Liz’s Story

My story starts with my parents when they were in their 20’s.

Mollie and Eddie were Irish Catholics who bravely moved to New Zealand in the late 1950’s on the £10 Scheme, had 4 kids [Maebeth died], moved back to Ireland for a year where Dad ran his own electrical contracting biz and Mum looked after 3 children under 4, then moved again to Australia where they had 2 more kids.

Those were the days where it took 6 weeks on a boat to get from Ireland to New Zealand.

We moved a fair bit as Dad got promoted and when I was 5 or 6 we moved to Western Australia. Mum and Dad were deeply involved in the local church and I learnt a lot about social justice and giving back from them.

And the world turned and the years went by and at 14 I showed my parents an essay I had written.

I told them that I just couldn’t believe in any external entity controlling our lives.

I believed we had our own individual power to live our lives and it was important to find out how that power was lived in the world.

I said that I wanted to find out how my individual power lived in the world and help other people work it out as well.

Obviously there wasn’t a job description for what I wanted to do!!

I did a psychology degree, worked in bars, taught swimming and was doing a post grad in recreation when I was offered the chance of a 3 month contract with the Dept of Sport and Recreation in the southwest of W.A. in the mid 80’s.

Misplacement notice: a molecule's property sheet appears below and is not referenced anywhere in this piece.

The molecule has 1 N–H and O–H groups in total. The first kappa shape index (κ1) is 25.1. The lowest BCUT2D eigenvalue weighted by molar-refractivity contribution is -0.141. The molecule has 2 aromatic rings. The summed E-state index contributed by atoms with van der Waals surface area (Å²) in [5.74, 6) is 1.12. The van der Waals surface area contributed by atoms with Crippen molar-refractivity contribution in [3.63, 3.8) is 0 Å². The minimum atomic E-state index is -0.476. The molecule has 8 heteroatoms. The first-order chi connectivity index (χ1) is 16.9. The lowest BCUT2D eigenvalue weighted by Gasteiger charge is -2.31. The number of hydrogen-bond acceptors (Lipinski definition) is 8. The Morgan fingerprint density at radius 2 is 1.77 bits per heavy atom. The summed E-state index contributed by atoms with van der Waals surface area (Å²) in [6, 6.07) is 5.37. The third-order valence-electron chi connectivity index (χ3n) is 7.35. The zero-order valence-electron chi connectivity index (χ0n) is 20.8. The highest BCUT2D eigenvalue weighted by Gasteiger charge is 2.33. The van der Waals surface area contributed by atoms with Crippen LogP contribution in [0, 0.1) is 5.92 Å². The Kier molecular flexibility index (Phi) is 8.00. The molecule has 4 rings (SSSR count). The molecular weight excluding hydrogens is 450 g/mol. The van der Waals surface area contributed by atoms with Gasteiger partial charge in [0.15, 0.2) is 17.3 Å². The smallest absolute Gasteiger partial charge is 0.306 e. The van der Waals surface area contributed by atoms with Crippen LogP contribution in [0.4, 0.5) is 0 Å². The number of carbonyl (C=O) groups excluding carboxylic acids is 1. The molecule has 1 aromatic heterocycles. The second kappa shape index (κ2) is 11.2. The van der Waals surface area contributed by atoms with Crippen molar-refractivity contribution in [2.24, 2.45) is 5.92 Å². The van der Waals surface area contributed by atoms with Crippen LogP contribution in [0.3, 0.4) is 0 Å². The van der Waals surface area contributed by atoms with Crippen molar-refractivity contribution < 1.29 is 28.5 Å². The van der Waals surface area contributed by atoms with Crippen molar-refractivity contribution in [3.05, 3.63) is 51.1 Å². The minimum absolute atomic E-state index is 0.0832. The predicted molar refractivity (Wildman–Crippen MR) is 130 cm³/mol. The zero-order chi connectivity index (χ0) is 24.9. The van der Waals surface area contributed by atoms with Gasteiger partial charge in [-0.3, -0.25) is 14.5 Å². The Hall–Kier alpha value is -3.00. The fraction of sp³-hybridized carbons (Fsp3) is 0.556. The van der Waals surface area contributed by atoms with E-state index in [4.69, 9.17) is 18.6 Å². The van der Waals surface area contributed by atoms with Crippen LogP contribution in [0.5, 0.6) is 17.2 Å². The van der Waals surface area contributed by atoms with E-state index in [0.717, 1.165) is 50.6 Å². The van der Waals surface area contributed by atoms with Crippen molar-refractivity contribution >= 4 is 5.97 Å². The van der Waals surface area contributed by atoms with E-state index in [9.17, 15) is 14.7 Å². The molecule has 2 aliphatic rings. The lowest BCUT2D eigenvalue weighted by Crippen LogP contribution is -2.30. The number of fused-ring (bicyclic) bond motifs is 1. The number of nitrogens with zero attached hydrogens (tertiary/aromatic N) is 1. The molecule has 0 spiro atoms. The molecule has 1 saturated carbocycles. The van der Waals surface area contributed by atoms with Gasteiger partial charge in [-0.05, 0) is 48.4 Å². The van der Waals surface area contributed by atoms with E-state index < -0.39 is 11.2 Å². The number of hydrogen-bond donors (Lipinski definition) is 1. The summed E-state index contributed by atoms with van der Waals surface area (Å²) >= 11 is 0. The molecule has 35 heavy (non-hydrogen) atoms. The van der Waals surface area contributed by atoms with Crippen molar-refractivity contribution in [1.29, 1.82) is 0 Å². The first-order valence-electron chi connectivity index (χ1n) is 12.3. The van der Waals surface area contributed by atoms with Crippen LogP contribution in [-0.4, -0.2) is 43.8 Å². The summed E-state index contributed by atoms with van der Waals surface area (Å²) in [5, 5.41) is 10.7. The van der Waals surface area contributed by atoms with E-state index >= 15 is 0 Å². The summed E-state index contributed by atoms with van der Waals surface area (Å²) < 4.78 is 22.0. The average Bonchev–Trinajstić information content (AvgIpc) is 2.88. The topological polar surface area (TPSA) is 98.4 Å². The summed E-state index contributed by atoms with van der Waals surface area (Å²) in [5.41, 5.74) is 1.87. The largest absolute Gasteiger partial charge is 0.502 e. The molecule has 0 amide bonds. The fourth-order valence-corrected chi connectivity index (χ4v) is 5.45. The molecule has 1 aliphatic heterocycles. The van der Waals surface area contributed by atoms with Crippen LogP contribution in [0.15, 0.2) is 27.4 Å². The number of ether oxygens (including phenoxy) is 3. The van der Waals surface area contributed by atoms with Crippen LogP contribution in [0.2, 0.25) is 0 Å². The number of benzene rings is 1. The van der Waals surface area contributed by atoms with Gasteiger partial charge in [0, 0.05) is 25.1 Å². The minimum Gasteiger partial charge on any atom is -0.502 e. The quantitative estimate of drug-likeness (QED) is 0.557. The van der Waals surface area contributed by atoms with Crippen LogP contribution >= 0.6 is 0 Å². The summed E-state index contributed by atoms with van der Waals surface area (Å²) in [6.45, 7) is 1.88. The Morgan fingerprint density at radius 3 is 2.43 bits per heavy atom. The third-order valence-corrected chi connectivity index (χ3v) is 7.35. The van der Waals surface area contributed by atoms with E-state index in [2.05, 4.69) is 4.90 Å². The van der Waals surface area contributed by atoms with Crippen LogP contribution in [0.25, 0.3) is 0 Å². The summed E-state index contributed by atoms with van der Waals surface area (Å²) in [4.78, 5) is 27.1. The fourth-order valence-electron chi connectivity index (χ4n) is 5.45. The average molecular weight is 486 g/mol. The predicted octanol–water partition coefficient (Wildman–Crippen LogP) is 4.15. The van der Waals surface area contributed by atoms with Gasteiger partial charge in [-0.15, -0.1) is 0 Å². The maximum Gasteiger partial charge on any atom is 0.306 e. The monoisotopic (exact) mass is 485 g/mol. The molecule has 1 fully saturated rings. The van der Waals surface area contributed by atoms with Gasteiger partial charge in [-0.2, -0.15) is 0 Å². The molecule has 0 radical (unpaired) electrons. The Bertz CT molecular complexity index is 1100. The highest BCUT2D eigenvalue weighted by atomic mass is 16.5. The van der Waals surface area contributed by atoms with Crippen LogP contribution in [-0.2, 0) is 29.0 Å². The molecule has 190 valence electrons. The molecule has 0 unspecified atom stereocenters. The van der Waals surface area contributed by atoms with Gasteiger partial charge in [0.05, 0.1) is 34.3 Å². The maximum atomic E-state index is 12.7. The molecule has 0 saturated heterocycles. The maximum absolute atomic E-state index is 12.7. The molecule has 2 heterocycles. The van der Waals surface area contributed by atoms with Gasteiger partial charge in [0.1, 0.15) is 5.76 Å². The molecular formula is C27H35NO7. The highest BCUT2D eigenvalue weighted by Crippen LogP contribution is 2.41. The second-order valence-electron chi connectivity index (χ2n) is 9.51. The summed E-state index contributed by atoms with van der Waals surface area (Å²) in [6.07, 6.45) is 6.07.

The downside?

I had to give up my jobs in Perth with no guarantees of any work beyond the 3 months.

I leapt at it. I was 24 or 25.

Three months of amazing opportunities with brilliant people became a year long trouble shooting contract and eventually a permanent contract.

The 4 years I worked with the Dept of Sport and Rec became the foundation of my skills and ability to work with communities and organisations.

It was the 1980’s folks.

If you don’t feel like reading the rest of this then you can look at my visual resume for details

We were innovating some of the first whole of community research and planning processes and working with communities all over W.A.

I loved being a pioneer and working with other people to explore what was possible in their lives and communities

After 4 years I left the Dept of Sport and Rec and moved to Geraldton as one of the first Community Development Officers in the state working for the Geraldton Midwest Development Authority.

For 2 years I worked with communities across 472,336 sq kms – driving along country roads, visiting communities and listening to anyone that wanted to talk to me.

In the 2 years with the Development Authority I: